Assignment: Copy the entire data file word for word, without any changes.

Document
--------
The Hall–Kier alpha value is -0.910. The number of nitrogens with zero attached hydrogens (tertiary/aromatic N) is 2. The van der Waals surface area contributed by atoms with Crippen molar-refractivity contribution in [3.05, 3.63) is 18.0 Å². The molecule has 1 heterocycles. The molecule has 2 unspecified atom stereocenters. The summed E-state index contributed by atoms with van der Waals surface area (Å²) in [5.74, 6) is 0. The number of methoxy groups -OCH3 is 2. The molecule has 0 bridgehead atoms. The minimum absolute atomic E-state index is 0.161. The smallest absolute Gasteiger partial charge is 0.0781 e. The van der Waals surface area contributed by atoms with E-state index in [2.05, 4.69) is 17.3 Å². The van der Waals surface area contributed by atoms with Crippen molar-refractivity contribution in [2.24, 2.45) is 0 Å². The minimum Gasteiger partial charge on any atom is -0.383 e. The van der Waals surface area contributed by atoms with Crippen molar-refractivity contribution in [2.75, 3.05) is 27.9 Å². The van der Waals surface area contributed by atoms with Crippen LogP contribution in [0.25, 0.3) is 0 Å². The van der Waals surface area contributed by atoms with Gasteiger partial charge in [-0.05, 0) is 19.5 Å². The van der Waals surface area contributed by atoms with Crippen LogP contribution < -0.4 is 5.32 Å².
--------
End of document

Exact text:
The Hall–Kier alpha value is -0.910. The number of nitrogens with zero attached hydrogens (tertiary/aromatic N) is 2. The van der Waals surface area contributed by atoms with Crippen molar-refractivity contribution in [3.05, 3.63) is 18.0 Å². The molecule has 1 heterocycles. The molecule has 2 unspecified atom stereocenters. The summed E-state index contributed by atoms with van der Waals surface area (Å²) in [5.74, 6) is 0. The number of methoxy groups -OCH3 is 2. The molecule has 0 bridgehead atoms. The minimum absolute atomic E-state index is 0.161. The smallest absolute Gasteiger partial charge is 0.0781 e. The van der Waals surface area contributed by atoms with E-state index in [2.05, 4.69) is 17.3 Å². The van der Waals surface area contributed by atoms with Crippen molar-refractivity contribution in [2.24, 2.45) is 0 Å². The minimum Gasteiger partial charge on any atom is -0.383 e. The van der Waals surface area contributed by atoms with Crippen molar-refractivity contribution in [2.75, 3.05) is 27.9 Å². The van der Waals surface area contributed by atoms with Crippen LogP contribution in [0.25, 0.3) is 0 Å². The van der Waals surface area contributed by atoms with Gasteiger partial charge in [-0.05, 0) is 19.5 Å². The van der Waals surface area contributed by atoms with Crippen LogP contribution < -0.4 is 5.32 Å².